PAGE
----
Movie Reviews

The Madness of the Sea | “The Lighthouse” 2019 Movie Review

The sea is still in many ways an unconquered, mysterious frontier that can erode your sanity, strip you of all your amenities, and even take your life, despite its great beauty, and this was even moreso in the 1800s, when Robert Eggers’ “The Lighthouse” takes place.

The film is shot in all black and white with period lenses to mimic films from early last century, and it’s shot in a crowded, nearly square 1:19:1 aspect ratio, which is fitting, as it tells the tale of fictional Lighthousemen Ephraim Winslow (Robert Pattinson) and Thomas Wake (Willem Dafoe) who slowly both go insane on the rock.

The Lighthouse (2019) - IMDb
The cinematography is very dark, which leaves a lot of the setting up to the imagination.

We see the story primarily though Winslow’s eyes, as he is a former timber-man who changed professions to get a new start. His superior, Wake, who is a veteran Lighthouseman, gives the younger Winslow grueling tasks to complete, and no matter how well Winslow completes them, Wake always has some sort of criticism. Winslow finds a small figurine of a mermaid left by his predecessor, who went insane, and soon after starts to have strange visions of mermaids, dead people, and tentacle monsters that slowly begins to wear on his pysche.

Wake and Winslow become more comfortable with each other as the film goes on, primarily during dinner, when Wake allows Winslow to unwind. Winslow is reluctant at first, but he slowly begins to reveal bit and pieces of his past to Wake, but Winslow realizes pretty quickly that being a Lighthouseman is not the life for him, and is scheduled to leave the lighthouse around halfway through the movie. However, it was not to be.

How The Lighthouse Makes a Monster of Capitalism – BLARB
William Dafoe and Robert Pattinson going mad.

**light spoilers**

Throughout the first half of the film, Winslow encounters an aggressive one-eyed gull, and despite Wake’s warnings that killing a seabird is bad luck, Winslow ends up killing it when he finds it standing over a dying gull that fell into their drinking water, supposedly killed by the one-eyed gull. As soon as he kills the gull, a nasty storm appears, and prevents Winslow’s boat from arriving. He stays with Wake, who never allows him to even see the light room in the light house, until their relationship reaches a breaking point.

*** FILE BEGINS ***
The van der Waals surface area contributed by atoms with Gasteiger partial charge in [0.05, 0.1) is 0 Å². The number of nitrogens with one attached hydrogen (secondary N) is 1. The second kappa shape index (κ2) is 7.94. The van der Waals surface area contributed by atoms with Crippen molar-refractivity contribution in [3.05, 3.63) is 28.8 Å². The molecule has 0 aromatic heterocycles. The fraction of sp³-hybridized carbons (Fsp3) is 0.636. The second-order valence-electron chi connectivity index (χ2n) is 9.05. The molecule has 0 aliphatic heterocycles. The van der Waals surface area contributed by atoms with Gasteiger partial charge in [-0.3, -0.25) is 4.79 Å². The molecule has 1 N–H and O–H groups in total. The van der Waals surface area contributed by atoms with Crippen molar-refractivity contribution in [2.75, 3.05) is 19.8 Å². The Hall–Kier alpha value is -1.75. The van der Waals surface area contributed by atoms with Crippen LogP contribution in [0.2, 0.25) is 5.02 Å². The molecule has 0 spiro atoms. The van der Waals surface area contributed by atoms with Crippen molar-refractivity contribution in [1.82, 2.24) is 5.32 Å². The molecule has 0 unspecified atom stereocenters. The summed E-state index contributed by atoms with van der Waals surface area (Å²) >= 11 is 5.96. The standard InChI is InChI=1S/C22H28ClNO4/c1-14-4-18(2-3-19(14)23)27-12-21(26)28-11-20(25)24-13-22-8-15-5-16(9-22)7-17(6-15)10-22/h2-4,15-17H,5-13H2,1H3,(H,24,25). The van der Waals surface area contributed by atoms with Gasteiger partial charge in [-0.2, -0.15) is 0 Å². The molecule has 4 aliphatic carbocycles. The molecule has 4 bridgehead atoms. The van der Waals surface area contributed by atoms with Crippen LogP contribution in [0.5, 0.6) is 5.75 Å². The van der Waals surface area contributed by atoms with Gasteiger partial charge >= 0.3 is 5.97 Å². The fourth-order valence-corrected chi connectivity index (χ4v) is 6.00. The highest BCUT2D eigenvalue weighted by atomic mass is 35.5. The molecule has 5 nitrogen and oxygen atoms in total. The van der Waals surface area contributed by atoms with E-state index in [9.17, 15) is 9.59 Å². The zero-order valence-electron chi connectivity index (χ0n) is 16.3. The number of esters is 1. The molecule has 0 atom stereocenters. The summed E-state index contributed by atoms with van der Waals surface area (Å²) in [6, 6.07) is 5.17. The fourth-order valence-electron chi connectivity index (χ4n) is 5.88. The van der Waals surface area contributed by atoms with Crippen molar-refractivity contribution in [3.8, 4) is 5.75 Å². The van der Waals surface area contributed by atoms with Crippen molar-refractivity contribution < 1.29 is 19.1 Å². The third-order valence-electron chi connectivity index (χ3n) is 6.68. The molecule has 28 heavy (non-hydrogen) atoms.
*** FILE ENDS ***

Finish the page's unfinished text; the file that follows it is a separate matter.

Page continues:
**spoilers end**

“The Lighthouse” is a really good film, and Pattinson and Dafoe knock it out of the park with their period-accurate performances. Both play despicable men who end up hating each other, and the two never quite learn to work together despite the fact that their situation demanded it. Wake take abuses his position by overworking Winslow and belittling him with his rank in order to keep him obedient, and Winslow slowly loses respect for him, as we see him slowly realize that Wake isn’t pulling his weight around the Lighthouse. And when the two get stranded because of the storm, Winslow slowly begins to realize that no higher authority will come, and there is little reason to keep following Wake.

Robert Eggers on The Lighthouse: “'It was a learning curve for ...
Director Robert Eggers used the film’s black-and-white format to maximum effect.

The film was originally based on a fragment by Edgar Allan Poe, and despite the film having grown miles beyond the scope of the fragment, the film seems to have elements Poe’s Gothic horror, from it’s extremely dark cinematography, to its unsteady, dreary, atmosphere, to the dark souls of Winslow and Wake themselves.

“The Lighthouse” is a film made by a very talented director who had a clear vision, and it doesn’t stray from Eggers’ maddening portrayal of the sea and isolation. It’s a beautifully made film with absolutely no fat on it. Give it a watch if you haven’t. You won’t be disappointed.

“The Lighthouse” gets a 9/10

Robert Eggers: Five influences that shaped The Lighthouse | BFI

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